Photograph: Courtesy Poke Poke


Restaurants Hawaiian Venice

You might not expect much from a Venice poke stand bordering tattoo parlors, yoked Muscle Beach-goers and eclectic street performers, but Poke-Poke packs a punch. Score silky fresh ahi marinating in a cocktail of chili oil, shoyu or spicy mayo with crisp white and green onions for a pungent kick ($7 for a small bowl, $11 for a large). Customize your own concoction or order the spicy tuna, wasabi and aloha favorites on a bed of white or brown rice or Hawaiian style (meaning sans rice, more fish, at $9-$14). Unlike the average poke shop, meat-lovers can snag a pan-seared beef poke tossed with soy sauce, sesame seeds, white and green onions, watercress, and tomatoes; if you're not into meat, the ultimate veggie bowl is promising for vegetarians, with tons of crisp veggies on kale salad and brown rice for $10. Take a seat in the small makeshift courtyard for epic people-watching that may be more Instagram worthy than the poke bowl itself.

California poke bowl at Sea Salt Fish Grill
Photograph: Courtesy Sea Salt Fish Grill

Sea Salt Fish Grill

Restaurants Seafood Downtown Financial District

Promising quick mouthwatering bites at a bargain price, this Downtown hot spot (with another location in Santa Monica) expedites savory upscale plates that’ll make you rethink that measly café wrap. From Cajun grilled shrimp tacos to beer battered fish and chips, this menu packs it all in—including one tempting poke selection. Pop into Sea Salt Fish Grill for spicy ahi poke tossed in yogi sriracha dressing, green onions and sesame seeds, and served with a side of hot homemade tortilla chips for $8.99. More substantial alternatives include the ahi poke salad (made with mixed greens, romaine, tomatoes, cucumber, edamame, sesame, avocado, carrots, green onion and limon ginger dressing) for $12.99, or the California poke bowl made with sweet shrimp, citrus imitation crab, pickled cucumbers, avocado and nori over a bed of rice for $9.99.

Shoyu poke with seaweed salad and brown rice at Jus' Poke
Photograph: Jakob N. Layman

Jus' Poke

Restaurants Hawaiian Redondo Beach

The Redondo Beach lunch hour crowd flocks to Jus’ Poke’s glistening fish-lined deli case as if marinated poke is a vital nutrient to carry out the workday (it very well could be). You’ll want to come hungry. Score generous portions of original (traditional marinade), spicy, shoyu, wasabi or California roll poke (cucumber, tobiko, avocado and imitation crab) with rice and a side for $8 (regular) or $14 (large). But more than the perfect combination of buttery fish and crunchy onion, the translucent deli case is home to equally palatable sides included with each bowl. Choose from spicy edamame, seaweed salad, pickled cucumbers, Hawaiian chips and more for the ultimate complementary bite to your fishing expedition. Seal the mouthwatering deal with a classic scoop of coconut and pineapple or green tea ice cream.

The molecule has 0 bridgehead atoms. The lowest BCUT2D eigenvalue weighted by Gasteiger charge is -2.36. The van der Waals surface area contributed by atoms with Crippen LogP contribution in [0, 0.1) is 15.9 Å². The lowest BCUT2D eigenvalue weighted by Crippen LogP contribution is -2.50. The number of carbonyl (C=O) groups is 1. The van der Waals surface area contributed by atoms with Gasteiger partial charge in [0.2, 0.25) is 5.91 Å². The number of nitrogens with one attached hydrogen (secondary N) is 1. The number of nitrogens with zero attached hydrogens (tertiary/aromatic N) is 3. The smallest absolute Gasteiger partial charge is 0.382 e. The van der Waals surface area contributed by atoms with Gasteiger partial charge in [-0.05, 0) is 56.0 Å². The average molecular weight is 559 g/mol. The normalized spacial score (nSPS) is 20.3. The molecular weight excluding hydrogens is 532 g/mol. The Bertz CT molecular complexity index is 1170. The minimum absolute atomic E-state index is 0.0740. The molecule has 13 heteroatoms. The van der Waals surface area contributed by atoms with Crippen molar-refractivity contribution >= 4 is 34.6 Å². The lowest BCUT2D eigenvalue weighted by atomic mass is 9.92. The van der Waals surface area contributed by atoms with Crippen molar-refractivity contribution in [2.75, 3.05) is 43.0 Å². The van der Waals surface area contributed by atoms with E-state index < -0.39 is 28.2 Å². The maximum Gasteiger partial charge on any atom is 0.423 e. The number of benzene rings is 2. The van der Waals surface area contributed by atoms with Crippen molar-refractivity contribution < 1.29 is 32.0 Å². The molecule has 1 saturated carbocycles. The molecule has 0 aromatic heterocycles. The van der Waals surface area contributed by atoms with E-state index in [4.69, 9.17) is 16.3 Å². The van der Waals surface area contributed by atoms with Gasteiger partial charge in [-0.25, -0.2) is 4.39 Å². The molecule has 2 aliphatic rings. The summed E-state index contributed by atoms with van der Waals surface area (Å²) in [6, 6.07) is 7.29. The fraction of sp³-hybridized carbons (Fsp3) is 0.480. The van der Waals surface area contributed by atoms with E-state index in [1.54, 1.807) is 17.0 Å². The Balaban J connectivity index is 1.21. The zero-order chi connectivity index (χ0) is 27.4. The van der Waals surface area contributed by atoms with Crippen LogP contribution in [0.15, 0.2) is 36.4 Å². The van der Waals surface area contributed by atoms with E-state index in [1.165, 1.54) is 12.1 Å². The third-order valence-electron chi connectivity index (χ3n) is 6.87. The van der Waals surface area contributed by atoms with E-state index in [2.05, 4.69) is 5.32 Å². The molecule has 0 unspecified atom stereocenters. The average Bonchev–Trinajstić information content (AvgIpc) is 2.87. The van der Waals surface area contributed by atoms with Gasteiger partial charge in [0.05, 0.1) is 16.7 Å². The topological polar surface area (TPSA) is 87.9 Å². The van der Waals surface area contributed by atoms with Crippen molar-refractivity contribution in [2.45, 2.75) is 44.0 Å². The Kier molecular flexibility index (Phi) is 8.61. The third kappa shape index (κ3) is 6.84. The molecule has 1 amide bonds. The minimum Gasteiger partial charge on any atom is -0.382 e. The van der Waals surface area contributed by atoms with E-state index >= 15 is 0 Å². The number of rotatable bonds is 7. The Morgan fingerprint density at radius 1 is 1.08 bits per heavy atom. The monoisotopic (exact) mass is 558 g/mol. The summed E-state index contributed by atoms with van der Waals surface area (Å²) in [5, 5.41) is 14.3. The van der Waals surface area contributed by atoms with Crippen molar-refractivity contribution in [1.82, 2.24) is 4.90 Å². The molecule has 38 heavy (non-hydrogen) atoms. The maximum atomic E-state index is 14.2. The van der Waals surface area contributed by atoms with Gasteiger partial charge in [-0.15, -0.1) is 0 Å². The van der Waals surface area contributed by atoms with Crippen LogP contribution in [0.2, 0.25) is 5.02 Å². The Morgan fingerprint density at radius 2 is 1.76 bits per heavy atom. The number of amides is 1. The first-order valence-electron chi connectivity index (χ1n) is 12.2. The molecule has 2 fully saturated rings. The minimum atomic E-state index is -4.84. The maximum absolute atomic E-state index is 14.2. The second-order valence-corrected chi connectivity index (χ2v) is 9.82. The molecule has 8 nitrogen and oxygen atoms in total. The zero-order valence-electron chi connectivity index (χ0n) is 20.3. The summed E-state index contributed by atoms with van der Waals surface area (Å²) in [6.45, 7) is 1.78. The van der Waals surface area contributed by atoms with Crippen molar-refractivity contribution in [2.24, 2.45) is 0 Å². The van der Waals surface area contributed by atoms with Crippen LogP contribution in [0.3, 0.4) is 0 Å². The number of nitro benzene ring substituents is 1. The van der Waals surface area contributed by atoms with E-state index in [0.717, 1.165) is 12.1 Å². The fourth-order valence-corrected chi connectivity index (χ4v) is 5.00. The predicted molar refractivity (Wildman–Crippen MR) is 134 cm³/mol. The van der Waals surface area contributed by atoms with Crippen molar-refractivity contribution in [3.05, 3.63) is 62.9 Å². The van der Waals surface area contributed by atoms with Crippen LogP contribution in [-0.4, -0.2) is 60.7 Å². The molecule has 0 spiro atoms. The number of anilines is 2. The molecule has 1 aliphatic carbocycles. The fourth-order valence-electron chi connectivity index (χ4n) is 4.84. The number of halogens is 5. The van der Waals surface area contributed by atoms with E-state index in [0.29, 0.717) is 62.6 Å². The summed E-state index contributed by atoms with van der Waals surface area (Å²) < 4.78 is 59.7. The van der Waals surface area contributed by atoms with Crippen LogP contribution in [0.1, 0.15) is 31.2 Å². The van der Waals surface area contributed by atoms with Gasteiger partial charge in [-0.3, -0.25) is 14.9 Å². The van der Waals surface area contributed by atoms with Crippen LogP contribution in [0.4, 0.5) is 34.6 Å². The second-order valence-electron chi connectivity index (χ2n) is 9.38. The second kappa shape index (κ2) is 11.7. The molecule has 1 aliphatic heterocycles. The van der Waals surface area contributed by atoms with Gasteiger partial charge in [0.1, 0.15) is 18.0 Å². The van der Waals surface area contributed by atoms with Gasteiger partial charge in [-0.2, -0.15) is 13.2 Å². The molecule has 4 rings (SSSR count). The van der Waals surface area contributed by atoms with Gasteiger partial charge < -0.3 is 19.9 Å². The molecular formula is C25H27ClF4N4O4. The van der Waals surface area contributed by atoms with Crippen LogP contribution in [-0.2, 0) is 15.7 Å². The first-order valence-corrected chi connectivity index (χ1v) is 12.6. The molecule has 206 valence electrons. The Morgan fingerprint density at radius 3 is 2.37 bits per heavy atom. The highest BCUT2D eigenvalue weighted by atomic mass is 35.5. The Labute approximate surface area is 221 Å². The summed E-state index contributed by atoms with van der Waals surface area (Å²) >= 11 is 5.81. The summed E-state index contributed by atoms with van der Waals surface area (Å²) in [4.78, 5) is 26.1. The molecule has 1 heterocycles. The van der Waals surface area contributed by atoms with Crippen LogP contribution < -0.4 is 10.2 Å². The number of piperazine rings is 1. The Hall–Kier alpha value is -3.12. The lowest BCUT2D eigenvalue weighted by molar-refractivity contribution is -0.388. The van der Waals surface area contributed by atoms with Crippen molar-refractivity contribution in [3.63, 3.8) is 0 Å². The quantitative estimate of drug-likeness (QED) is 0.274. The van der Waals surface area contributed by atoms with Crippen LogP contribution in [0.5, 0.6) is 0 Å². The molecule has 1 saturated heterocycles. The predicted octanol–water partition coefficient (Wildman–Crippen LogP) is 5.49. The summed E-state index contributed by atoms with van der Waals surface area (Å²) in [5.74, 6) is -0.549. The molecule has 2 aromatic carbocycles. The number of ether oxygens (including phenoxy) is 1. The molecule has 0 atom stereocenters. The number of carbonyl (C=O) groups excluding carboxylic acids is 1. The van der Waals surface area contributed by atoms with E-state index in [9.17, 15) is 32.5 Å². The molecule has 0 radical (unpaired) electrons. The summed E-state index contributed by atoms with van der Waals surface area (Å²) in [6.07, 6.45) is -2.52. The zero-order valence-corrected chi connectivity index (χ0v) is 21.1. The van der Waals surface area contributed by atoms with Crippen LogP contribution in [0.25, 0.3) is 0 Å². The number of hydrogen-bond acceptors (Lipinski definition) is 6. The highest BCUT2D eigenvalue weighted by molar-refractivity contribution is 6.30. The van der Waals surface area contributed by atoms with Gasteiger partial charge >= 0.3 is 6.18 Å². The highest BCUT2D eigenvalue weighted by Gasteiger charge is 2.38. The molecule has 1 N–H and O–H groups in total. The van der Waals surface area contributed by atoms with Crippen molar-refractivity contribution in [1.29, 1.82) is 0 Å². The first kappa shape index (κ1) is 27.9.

Salmon and spicy tuna with avocado, seaweed salad and sprouts at
Photograph: Jakob N. Layman

Poke N Roll

Restaurants Hawaiian Glendale

Perky pop beats fill this Glendale poke shop as guests are met with equally upbeat staff. Upon entering this tiny oasis, pick out your favorite toppings and have at it. Served in a one-size, large container, these heavy-handed scoopers fill your bowl for a mere $9.17. Start off with two servings of white or brown rice and a savory cup of imitation crab, then choose from a myriad of fresh or cooked fish (including wild cards like scallop, shrimp, unagi, soft shell crab and baked crawfish). The glass deli case serves as an ogle-inducing, drool-worthy 3-D menu, hosting everything from pickled cucumbers and fried garlic cloves to seaweed salad and more. Top it off with a sauce of your choosing and enjoy your bowl at the small community table (though considering the tight squeeze, it might be best to just get it to go).